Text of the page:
Lives Well Lived: Celebrating the Secrets, Wit, and Wisdom of Age

There are certain filmed stories that will stay with us the rest of our lives. First time feature film director Sky Bergman’s Lives Well Lived is one of them.

Bergman interviews 40 people between the ages of 75 and 100. Each tells her or his story. Between some interviews are interstitials in which a few interviewees respond to questions like ‘What is your secret for a happy life?’ As the interviewees tell their stories, Bergman includes archival footage of times and places in their lives. Many of these stories warrant their own feature documentary. Again, this is another documentary film I want to be twice as long as its current running time.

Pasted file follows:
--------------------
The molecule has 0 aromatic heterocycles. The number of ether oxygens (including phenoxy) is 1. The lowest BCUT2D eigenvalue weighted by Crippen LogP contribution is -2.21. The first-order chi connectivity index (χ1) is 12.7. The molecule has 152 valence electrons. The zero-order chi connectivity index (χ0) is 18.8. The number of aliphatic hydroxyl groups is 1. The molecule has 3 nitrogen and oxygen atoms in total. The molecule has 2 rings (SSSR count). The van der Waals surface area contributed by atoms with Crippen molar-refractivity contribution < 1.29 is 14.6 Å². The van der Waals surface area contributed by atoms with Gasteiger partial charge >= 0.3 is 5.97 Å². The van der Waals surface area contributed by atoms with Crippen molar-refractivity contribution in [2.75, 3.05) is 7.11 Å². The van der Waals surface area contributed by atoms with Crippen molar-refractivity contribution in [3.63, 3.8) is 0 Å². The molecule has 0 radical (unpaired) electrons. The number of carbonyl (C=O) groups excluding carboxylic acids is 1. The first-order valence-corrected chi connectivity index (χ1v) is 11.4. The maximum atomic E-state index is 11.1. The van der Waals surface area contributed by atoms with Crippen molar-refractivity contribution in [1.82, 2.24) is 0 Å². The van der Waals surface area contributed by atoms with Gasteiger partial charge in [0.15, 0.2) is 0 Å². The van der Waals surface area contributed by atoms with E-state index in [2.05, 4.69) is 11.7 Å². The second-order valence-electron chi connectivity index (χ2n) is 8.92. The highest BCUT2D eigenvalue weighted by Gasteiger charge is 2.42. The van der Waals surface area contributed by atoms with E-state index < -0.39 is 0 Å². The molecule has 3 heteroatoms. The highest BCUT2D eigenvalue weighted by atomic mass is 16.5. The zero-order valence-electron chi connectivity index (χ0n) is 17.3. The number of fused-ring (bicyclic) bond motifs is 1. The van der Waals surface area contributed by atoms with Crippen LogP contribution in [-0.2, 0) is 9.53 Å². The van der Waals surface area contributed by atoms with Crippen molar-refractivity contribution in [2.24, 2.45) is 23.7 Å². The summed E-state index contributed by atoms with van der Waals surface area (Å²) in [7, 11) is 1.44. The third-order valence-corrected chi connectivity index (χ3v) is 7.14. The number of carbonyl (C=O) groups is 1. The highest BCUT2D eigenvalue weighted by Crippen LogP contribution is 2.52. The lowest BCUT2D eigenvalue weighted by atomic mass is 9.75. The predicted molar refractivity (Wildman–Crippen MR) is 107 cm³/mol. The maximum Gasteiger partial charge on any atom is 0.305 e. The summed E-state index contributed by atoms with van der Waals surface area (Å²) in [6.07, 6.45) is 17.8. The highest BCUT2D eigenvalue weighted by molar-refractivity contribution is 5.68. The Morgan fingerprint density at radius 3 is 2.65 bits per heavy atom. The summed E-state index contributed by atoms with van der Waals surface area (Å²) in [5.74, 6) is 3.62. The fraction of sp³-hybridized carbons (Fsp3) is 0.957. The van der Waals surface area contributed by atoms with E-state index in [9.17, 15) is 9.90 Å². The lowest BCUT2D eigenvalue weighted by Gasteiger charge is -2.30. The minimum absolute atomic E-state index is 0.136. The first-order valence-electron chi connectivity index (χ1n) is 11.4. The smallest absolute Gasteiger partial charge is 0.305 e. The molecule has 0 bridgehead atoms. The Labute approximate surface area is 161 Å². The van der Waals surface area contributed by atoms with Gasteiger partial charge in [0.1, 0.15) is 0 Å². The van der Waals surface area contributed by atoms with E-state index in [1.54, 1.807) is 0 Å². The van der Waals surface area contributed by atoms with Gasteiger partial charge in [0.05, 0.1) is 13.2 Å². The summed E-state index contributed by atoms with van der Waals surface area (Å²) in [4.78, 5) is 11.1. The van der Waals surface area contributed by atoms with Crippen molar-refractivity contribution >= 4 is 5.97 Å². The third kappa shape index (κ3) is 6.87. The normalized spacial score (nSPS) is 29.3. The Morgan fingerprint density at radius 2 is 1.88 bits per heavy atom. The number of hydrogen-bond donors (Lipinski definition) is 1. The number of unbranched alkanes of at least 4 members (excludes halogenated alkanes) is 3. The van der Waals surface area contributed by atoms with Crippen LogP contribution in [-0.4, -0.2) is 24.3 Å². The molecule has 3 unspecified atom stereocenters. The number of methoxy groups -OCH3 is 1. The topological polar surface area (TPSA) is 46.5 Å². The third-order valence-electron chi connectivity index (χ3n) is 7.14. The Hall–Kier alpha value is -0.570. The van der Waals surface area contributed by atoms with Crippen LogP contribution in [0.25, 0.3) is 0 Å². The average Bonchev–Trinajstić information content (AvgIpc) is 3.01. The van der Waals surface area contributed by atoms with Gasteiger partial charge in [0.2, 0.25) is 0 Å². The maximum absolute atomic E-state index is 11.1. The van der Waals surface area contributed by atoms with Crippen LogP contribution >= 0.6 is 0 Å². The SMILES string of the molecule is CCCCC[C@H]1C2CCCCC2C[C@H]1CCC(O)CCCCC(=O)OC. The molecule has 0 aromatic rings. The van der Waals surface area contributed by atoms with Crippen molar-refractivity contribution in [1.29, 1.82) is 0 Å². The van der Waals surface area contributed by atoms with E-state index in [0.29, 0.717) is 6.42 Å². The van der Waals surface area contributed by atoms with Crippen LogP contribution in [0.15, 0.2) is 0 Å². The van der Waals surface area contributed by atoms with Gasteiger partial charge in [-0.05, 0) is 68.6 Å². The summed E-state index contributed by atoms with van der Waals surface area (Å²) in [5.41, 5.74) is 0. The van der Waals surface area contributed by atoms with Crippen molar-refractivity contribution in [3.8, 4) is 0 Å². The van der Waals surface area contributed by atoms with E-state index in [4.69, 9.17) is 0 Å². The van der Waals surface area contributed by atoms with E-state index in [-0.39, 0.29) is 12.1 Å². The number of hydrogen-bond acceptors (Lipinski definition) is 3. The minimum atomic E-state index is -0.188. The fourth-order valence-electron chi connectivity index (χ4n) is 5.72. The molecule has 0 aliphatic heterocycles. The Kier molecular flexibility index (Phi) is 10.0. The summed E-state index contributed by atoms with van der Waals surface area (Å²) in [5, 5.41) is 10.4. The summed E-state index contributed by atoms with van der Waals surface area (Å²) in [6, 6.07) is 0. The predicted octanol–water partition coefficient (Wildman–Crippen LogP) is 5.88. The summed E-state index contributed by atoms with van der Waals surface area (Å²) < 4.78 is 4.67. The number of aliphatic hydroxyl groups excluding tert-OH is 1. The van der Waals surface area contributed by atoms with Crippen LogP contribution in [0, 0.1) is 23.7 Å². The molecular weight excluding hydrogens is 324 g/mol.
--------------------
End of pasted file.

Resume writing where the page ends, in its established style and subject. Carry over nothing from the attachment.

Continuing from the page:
I passionately want young people to see Lives Well Lived. I realize, of course, that is a tall order—and that that is an understatement! If I were young and somewhat aware at this time, I would understand that us humans have seriously damaged our ecosphere, that the damage is continuing, and, therefore, I would be skeptical of even having an old age, or of having one that is meaningful, gratifying and productive. If I was not somewhat aware, I might not care at all about aging and the aged.

What Bergman has captured in her interviewees are people who have a youthful spirit as well as the ‘wit’ and ‘wisdom’ referenced in the film’s subtitle. Lives Well Lived is gold for those young people who chose to turn off their phone, place it in another room, and really listen to the people tell their stories. It could dramatically change some young lives.





(Pictured: Sky Bergman with her 103 year old Grandmother, Evelyn Ricciuti)

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